We have some advice to offer as to how CTAs could be more transparent and helpful to authors. CTAs should give examples of who does not qualify as an author, should explicitly prohibit ghost or guest authors and clauses should imply, rather than assume, that the responsibility for the publication of a paper involves the respect of authorship-related issues. Furthermore, clauses in CTAs should explicitly clarify the relevant contribution of deceased authors or describe their role in transferring copyright to a publisher. This may be a less frequent case, and since lengthening a CTA with additional clauses that might not be directly or immediately relevant to all authors might reduce their readability or comprehension, we suggest that the journal or publisher add such a clause to its website, such as in the instructions for authors. Other issues of authorship responsibilities when deceased authors are involved are discussed elsewhere.75 CTAs should ensure that each author of a joint publication (multi-authored publications, absent an agreement to the contrary) and authors’ employers in works made for hire sign the CTA or authorize, in writing, the corresponding author to sign the CTA.
These copyright-related issues are of paramount importance since these issues could raise legal challenges through the ambiguity of their wording and elasticity of their clauses and would lead to authorship ethical concerns. This problem may even be aggravated if authors argue that these ambiguous and deficient guidelines are only guidelines and that the interpretation of their ambiguous language could render both compliance and enforcement extremely difficult. Thus, current authorship definitions and guidelines deserve special consideration and debate, which we hope to stoke through the discussion in this paper.
A curious case is the requirement of journals to sign over copyright in the form of a CTA during the act of submission, i.e. even before the manuscript has entered peer review, let alone having been accepted for publication. Such an act could violate authors’ rights and could undermine their autonomy, especially when an editor ignores or does not respond to authors’ queries about a submitted manuscript that has been undergoing editorial screening for an unreasonably long period of time, and their right to withdraw the manuscript for valid reasons, as discussed elsewhere.76
Several plant science Springer Nature journals displayed this practice.77 Therefore, we believe that a CTA should only be signed and transferred after a manuscript has been formally accepted for publication, following peer review.
If the publisher implements such a policy, for example to streamline its workflow, then this must be explicitly indicated, to allow the authors to make informed decisions. The final transfer of copyright to a publisher can also signify a mutual understanding that the publisher has conducted proper peer review and that authors have respected publishing norms and ethical principles. Authorship should thus be confirmed not when copyright is transferred but already when submitting the paper, as generally occurs with warranties by authors upon submission. Although, as discussed above, the most serious question that may arise if authorship is false is a possible impact on the validity of the CTA. This then begs the question, does the copyright of a paper that was signed over to a publisher, upon retraction of that paper, automatically revert back to the author(s)? The answer to this question is most likely yes since copyright reverts to authors who are free to publish the retracted paper in a different journal, especially since a publisher would or should have no interest in exploiting a retracted article.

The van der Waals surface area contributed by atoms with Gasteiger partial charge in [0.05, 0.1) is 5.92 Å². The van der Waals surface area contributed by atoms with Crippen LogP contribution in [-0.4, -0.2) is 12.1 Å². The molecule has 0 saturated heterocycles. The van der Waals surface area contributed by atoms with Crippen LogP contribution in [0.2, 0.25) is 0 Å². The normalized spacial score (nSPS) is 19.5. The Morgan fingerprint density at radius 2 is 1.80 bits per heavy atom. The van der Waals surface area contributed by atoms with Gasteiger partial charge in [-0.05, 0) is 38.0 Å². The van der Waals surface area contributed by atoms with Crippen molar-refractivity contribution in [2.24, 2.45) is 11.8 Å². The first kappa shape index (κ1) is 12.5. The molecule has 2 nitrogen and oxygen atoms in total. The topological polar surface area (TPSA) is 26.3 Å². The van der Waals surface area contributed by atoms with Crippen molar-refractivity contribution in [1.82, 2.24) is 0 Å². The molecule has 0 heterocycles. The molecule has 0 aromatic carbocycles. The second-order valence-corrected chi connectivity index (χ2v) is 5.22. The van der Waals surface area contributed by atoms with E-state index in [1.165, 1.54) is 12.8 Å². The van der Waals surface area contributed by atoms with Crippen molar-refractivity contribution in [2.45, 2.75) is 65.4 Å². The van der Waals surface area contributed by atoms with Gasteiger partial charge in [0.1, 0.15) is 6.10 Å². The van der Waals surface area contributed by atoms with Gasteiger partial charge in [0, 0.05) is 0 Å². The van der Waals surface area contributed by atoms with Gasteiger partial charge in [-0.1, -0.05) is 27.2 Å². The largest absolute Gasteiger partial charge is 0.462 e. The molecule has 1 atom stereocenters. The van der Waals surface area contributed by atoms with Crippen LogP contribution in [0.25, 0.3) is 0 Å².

Needless to say, although a marked retracted article will continue to be published, on the publisher’s website, the authors can, and have the right to, submit another non-verbatim version, including an improved or corrected version, of their retracted article to another journal. It should be emphasized that in the cases of joint publications, which is defined by the U.S. copyright law as ‘work prepared by two or more authors with the intention that their contributions be merged into inseparable or interdependent parties of a unitary whole’ (17 U.S. Code § 101),78 each author is a copyright holder.79 Also, according to Fisk, ‘it is extremely difficult for one collaborator to claim joint authorship without the express concurrence of other authors’.80 Therefore, unless copyright is transferred in writing with the consent of all authors, we argue that the CTA between a non-consenting author and the publisher should be normatively invalid, especially given that a publisher is not able to verify the contribution of, and obtain the consent of, each author prior to the transfer of copyright. In other words, can a publisher confirm that the signee of the copyright transfer is authorized by all other authors to sign on their behalf? If not, then what remedy would be available to a non-consenting author whose co-author submits an article to a predatory or fake journal? Thus, although publishers’ CTAs include statements requiring the signing author to warrant that all authors have read and approved the submission of the manuscript, unfortunately, dishonesty and fraud cannot be excluded. As Hanna stated, ‘a consensus to falsify the list of co-authors – is regrettably widespread in medical science’ (p. 240).81